If Peyton Manning and the Colts—the Ozzie and Harriet of professional American football—can't stay together forever, what hope is there for the rest of us?
Although owner Jim Irsay says Manning will be the one to make the decision, it sure looks like Peyton will choose to wear a different uniform next year.
If that happens, fans in Indianapolis will be forced to end their own 14-year love affair with No. 18.
Jerseys are gonna burn.
But it's a harsh reality in today's modern sports-industrial complex that your favorite player likely won't remain with only one team—whether it's his choice or not. Just ask hometown fans who had to stop rooting for these guys:
Sure, Manny Ramirez and Albert Belle left town years earlier, but there was no way the most popular Cleveland Indian since Bob Feller could scorn fans, too.
The Phillies and $85 million proved he sure could.
Jim Thome turned down a five-year deal worth $60 million with the Indians and became the highest-paid player in Phillies history.
The Twins did trade Thome back to the Tribe last August, but Thome was back in a Phillies uniform three months later.
With Bill Parcells lured out of retirement by Jerry Jones, there was less room to rebuild the struggling Cowboys with a 33-year-old running back slipping into mediocrity—even if he was the NFL’s all-time leading rusher.
Smith was released shortly after the 2002 season.
Then the Cardinals swooped in.
But after two injury-plagued years in the desert (and after Arizona dropped him, too), Jones offered closure.
He signed Smith to a one-day contract in 2005, and Emmitt retired a Cowboy.
This wasn’t necessarily all that disheartening to Rangers fans, but it was to baseball fans in general (outside the Bronx, of course).
When the Yankees convinced Texas to send them A-Rod and pay $67 million to do so, it signaled something sinister: With enough cash, there really wasn't anything to prevent big-market teams from assembling a squad of All-Stars the likes of which had only previously been possible in video games.
And the Yankees already had a shortstop.
If any team in pro sports takes the phrase "rebuilding year" seriously, it's the Miami (nee Florida) Marlins.
Young Josh Beckett was among a crop of increasingly talented and increasingly expensive players that helped dethrone the Yankees in the 2003 World Series.
But two years later (and on Thanksgiving Day), the Marlins sent Beckett, catcher Guillermo Mota and then-stagnant third baseman Mike Lowell to Boston for prospects as part of the team's "market correction" fire sale.
The upside for Florida?
One of those prospects turned out to be Hanley Ramirez.
The writing was on the wall in San Diego for Drew Brees.
He had a career year in 2005 going into free agency, but that was before sustaining a shoulder injury that looked so serious the Dolphins (who were in the market for a QB) traded for Daunte Culpepper instead.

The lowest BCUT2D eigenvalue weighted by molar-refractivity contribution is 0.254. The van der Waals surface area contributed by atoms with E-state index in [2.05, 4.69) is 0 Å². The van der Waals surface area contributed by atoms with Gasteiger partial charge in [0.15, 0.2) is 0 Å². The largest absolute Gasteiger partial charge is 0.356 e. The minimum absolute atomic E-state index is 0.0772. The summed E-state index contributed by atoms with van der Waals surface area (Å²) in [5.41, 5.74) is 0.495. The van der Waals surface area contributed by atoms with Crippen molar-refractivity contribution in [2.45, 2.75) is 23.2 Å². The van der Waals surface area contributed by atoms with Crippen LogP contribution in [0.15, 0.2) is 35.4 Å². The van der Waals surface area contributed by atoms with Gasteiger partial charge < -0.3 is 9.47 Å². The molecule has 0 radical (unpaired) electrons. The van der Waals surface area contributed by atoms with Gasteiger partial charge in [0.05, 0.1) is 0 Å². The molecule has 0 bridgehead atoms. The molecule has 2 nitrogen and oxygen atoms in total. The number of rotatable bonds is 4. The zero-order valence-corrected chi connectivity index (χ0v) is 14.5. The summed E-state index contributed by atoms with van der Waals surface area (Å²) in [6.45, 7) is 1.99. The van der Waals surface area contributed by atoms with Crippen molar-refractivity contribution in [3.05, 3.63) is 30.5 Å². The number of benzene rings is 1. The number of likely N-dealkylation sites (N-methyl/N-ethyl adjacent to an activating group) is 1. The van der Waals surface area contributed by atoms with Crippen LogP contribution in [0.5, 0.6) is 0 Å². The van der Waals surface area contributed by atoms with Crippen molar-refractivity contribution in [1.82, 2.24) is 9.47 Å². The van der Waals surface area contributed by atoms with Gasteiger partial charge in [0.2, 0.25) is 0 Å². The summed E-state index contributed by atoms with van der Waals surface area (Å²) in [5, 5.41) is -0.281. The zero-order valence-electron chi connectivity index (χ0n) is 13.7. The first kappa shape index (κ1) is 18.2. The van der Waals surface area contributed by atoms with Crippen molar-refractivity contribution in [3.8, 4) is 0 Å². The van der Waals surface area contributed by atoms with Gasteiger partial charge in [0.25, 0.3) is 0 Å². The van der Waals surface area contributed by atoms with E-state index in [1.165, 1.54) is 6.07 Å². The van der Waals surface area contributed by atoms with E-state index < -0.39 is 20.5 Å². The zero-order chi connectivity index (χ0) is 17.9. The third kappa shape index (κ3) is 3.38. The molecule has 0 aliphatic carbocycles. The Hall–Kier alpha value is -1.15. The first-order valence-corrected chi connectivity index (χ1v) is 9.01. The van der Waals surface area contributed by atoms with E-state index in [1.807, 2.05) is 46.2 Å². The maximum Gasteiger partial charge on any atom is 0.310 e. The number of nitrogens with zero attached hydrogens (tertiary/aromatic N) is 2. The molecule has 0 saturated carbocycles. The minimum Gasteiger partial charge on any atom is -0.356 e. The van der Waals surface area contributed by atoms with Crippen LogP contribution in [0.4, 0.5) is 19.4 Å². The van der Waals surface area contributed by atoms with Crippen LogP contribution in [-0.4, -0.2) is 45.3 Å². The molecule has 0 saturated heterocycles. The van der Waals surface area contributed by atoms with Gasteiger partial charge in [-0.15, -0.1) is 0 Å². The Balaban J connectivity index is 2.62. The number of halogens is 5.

Still, the Chargers saw themselves in Super Bowl contention and offered Brees a $50 million, incentive-heavy contract.
But Brees knew the Chargers wouldn't pay Philip Rivers $40.5 million to hold a clipboard much longer. Although he seemed like the everyman by comparison, Brees spurned the Bolts in lieu of a fresh start in New Orleans.
The shoulder healed up nicely.
After an eight-year playoff run, the temperature in Minnesota dropped significantly.
Although Garnett was the Timberwolves' all-time leader in basically every recordable statistic, the Wolves tried to send Garnett to the Celtics before the 2007 draft, but Garnett—who signed with Minnesota straight out of high school—nixed it.
That was, however, before Boston brought in Ray Allen.
Garnett packed his things, the Celtics packed half their team, and the league's first 7-for-1 swap came to pass.
He could have just disappeared into the sunset with his Wrangler jeans.
Although drafted by Atlanta, Favre was legitimate royalty (if not divinity) in Green Bay for 16 years.
He retired in the spring of 2008 and asked for his old job back by summer.
When the team said his position had already been filled, Favre demanded his freedom, and the Packers gave him to the Jets for a fourth-round draft pick.
A year later, he signed with Green Bay's rival Vikings. But by then he was already dead to many a cheesehead.
But a demotion to the Single-A team was apparently just what the doctor ordered, and he became one of the most dominant pitchers of his generation.
When Halladay became too expensive for the Jays nearly a decade later, the Phillies mentioned they were shopping their own Cy Young winner (Cliff Lee).
Within a 24-hour period, LeBron James went from the king of Cleveland to the biggest villain since Voldemort.
After single-handedly turning the Cavaliers into perennial playoff contenders, a string of disappointing finishes made it less of a certainty that James would re-sign with his hometown team in 2010.
Sure enough, he didn't (and Chris Bosh didn't stay with the Raptors).
In hindsight, maybe that prime-time announcement special was't the best idea ever.
He was the poster boy for everything good and true about baseball when there was definitely a lot wrong.
But two rings later, when he became a free-agent for the first time following the 2010 season, he took the Angels' $254 million offer (along with the shattered dreams of Midwesterners) with him to Anaheim.
Because, like everyone else on this list (except maybe A-Rod), Pujols is a human being.
We're talking about $254 million here.